Lisa Thompson

The Light Jar

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'The Light Jar' is a powerful, touching story about Nate and his mother who wakes him in the middle of the night to take him on holiday. However, it soon becomes clear that all is not as it seems...

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This is one of those books which I find so hard to review as I would hate to spoil it for anyone who hasn't read it! The book is carefully constructed so that many layers and ideas unfold as the story progresses so the reader gradually finds out more about Nate and the events that led up to his mother deciding that they should leave their home. Lisa Thompson handles difficult subject matter sensitively and thoughtfully, acknowledging and validating fear in its many forms. 

The story is about friendship and bravery. The characters are well developed and the plot well paced and engaging. This is definitely one which will be going onto my class shelves and which will be suggested as a book for reading at our JAB meetings. 

The Light Jar by Lisa Thompson

Scholastic  ISBN: 978-1407171289

Published January 2018

You can read our review of Lisa's debut book  'The Goldfish Boy' here and here.

LONGLIST REVIEW: The Goldfish Boy

Matthew Corbin lives in a quiet little cul-de-sac which no one would ever suspect would become the centre of a serious crime investigation. However, behind the doors of each home on the street, there are people who harbour secrets which slowly begin to unravel and it appears Matthew holds the key to deciphering them. Matthew observes the comings and goings of his neighbours each day from his bedroom window. He is able to do this because he hasn’t left his house in over a week and has confined himself to his room for the foreseeable future. 

Matthew has obsessive compulsive disorder. It started with hand washing then developed into cleaning and recently, Matthew has taken to wearing disposable gloves and imprisoning himself in his room. Matthew’s fear of germs and sickness keep him prisoner there because to him dirt means germs, germs mean illness and illness means death. Matthew’s only real connection to the outside world is his notebook about the daily routines of his neighbours.

When the grandson of his next door neighbour disappears, it seems that Matthew is the last person to have see him alive. His notebook will prove essential to working out how to find the little boy and working out who took him and why. But poor Matthew is confined to his room. Will he be brave enough to face his fears and solve the mystery? Matthew is also hiding secrets of his own and the real test will be his ability to open up and share the events that triggered his illness.

‘Goldfish Boy’ is a brilliantly written debut novel by author, Lisa Thompson. Not only is it a window into the world of those suffering with obsessive compulsive disorder, but also a page turning mystery. Readers are hooked until the end of the story. Even when the mystery has been solved, we are left rooting for Matthew to reveal his own secrets and receive the help he needs for his condition. It’s a book that enables the reader to understand and empathise with individuals suffering from OCD, giving real insight into the compulsions and obsessions that make disorders like this so debilitating. Don’t be fooled into thinking that this is a distressing or dreary read; on the contrary, it is light-hearted with a strong vein of hope running throughout.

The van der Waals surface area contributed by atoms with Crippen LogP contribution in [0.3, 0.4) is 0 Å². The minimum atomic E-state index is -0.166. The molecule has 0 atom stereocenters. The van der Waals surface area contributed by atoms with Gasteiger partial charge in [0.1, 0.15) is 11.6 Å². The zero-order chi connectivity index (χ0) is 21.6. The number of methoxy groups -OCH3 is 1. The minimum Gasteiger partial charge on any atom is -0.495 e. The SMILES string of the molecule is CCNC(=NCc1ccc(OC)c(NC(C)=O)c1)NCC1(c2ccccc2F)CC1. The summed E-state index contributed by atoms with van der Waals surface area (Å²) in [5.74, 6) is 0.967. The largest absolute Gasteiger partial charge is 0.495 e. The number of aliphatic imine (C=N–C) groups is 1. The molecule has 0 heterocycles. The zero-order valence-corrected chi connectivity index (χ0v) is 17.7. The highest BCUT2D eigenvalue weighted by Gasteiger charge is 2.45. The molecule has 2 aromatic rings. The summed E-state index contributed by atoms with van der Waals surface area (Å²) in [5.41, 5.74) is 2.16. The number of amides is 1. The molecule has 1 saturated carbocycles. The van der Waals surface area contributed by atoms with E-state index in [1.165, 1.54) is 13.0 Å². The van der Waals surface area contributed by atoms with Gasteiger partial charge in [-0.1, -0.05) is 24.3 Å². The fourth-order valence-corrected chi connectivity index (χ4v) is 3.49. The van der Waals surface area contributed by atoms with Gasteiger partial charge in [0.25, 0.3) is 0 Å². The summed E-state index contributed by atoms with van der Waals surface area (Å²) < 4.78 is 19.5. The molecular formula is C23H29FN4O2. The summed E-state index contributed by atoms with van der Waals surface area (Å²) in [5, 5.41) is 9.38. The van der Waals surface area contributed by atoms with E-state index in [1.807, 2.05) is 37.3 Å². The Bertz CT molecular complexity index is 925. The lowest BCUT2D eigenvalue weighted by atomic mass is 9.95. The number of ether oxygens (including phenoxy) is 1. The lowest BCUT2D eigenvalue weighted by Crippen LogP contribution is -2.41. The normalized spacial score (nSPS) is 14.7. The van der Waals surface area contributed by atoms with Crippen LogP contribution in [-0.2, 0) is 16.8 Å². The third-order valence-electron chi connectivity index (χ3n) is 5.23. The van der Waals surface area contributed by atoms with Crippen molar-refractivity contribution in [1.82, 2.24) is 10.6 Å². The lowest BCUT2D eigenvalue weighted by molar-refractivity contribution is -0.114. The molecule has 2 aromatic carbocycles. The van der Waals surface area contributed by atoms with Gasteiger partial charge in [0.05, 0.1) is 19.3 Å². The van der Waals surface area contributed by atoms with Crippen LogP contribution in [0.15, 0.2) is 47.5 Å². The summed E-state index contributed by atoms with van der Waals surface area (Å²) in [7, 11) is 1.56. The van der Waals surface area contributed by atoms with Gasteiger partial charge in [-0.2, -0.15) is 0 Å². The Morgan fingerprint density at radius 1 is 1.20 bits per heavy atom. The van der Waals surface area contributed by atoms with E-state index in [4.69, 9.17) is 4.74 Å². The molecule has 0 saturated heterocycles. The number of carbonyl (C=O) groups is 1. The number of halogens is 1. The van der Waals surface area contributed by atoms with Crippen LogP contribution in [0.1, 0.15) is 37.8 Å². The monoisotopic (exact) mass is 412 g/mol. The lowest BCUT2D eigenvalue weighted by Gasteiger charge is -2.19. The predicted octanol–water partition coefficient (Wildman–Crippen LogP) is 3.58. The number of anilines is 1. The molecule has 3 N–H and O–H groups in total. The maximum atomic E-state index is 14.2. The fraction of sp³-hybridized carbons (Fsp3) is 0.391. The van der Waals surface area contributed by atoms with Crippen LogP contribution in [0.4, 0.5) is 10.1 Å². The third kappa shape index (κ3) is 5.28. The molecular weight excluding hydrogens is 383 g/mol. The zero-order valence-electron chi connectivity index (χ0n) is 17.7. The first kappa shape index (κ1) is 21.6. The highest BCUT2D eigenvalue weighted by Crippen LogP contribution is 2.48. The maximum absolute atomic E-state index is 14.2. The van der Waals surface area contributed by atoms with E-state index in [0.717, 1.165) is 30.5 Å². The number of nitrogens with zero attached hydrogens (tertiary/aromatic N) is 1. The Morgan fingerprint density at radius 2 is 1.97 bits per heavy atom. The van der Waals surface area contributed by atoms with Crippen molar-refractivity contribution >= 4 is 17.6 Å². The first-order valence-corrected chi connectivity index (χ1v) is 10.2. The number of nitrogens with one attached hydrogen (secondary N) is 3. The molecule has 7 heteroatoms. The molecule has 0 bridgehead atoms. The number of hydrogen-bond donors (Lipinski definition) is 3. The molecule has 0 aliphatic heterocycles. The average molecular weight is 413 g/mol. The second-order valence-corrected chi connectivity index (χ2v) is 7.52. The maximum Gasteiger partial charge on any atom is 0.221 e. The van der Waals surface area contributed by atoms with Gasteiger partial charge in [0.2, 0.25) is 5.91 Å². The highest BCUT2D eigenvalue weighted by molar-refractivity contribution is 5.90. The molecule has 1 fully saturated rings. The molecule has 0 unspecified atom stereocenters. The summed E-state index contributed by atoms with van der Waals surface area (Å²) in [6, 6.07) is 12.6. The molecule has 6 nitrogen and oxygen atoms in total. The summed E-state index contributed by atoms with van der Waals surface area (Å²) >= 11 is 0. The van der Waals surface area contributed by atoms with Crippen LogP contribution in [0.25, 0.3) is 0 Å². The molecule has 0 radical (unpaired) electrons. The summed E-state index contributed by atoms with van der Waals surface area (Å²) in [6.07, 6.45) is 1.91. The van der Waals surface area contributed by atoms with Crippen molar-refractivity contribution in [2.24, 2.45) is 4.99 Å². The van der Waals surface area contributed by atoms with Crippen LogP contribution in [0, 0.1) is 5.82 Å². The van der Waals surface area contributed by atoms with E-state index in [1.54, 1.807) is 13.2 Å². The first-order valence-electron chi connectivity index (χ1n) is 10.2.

Readers could create a timeline of events whist reading the ‘Goldfish Boy’ using Matthew’s notebook observations. The time line could then be used to identify potential suspects, as Matthew did, using observations to identify clues and characters that might have had the motive and opportunity to take the little boy from next door. Class members could act as characters from the book and fellow classmates could interview them regarding their motivations for committing the crime. Both of these ideas will help readers to develop critical thinking and reasoning skills which are important reading skills to develop if they are to continue to enjoy books from the mystery genre. Scholastic have produced this great resource for you to download, with ideas for for teaching Goldfish Boy in the classroom.

Goldfish Boy by  Lisa Thompson

Scholastic    ISBN: 9781407170992

Facing fears; finding friends...

Suffering from severe obsessive compulsive disorder, Matthew hasn't been to school in ages. He confines himself to his home- mainly his bedroom where he feels he has complete control over germs which mean illness and illness which means death.

To keep himself busy, Matthew watches his neighbours from the upstairs windows, noting what is going on and when it happens. Although the residents of the cul-de-sac don't appreciate his observations, when the toddler from next door, Teddy, goes missing, Matthew was the last person to see him and becomes the focus of the police enquiry.

What follows is a mystery which Matthew is determined to solve- but to do so, he must face his own fears and leave the safety of his home.

This is a book which works in so many ways. Matthew's street is full of very 'normal' people yet, as we see them through Matthew's eyes, we learn that they too are harbouring a multitude of secrets. Everyone's story develops as the mystery unravels, showing how wrong first impressions can be. The 'upstanding', the bully, the 'weird' and the reclusive all have a story to tell.

The book is funny and sad in turns, encouraging the reader to think more deeply before judging others. Matthew's condition is handled skillfully, without patronising or shying away from the realities of his condition and its crippling effects on not just Matthew, but those around him.

A very satisfying read, 'The Goldfish Boy' is one to add to the 'must have' list!

The Goldfish Boy by Lisa Thompson

Scholastic   ISBN: 978-1407170992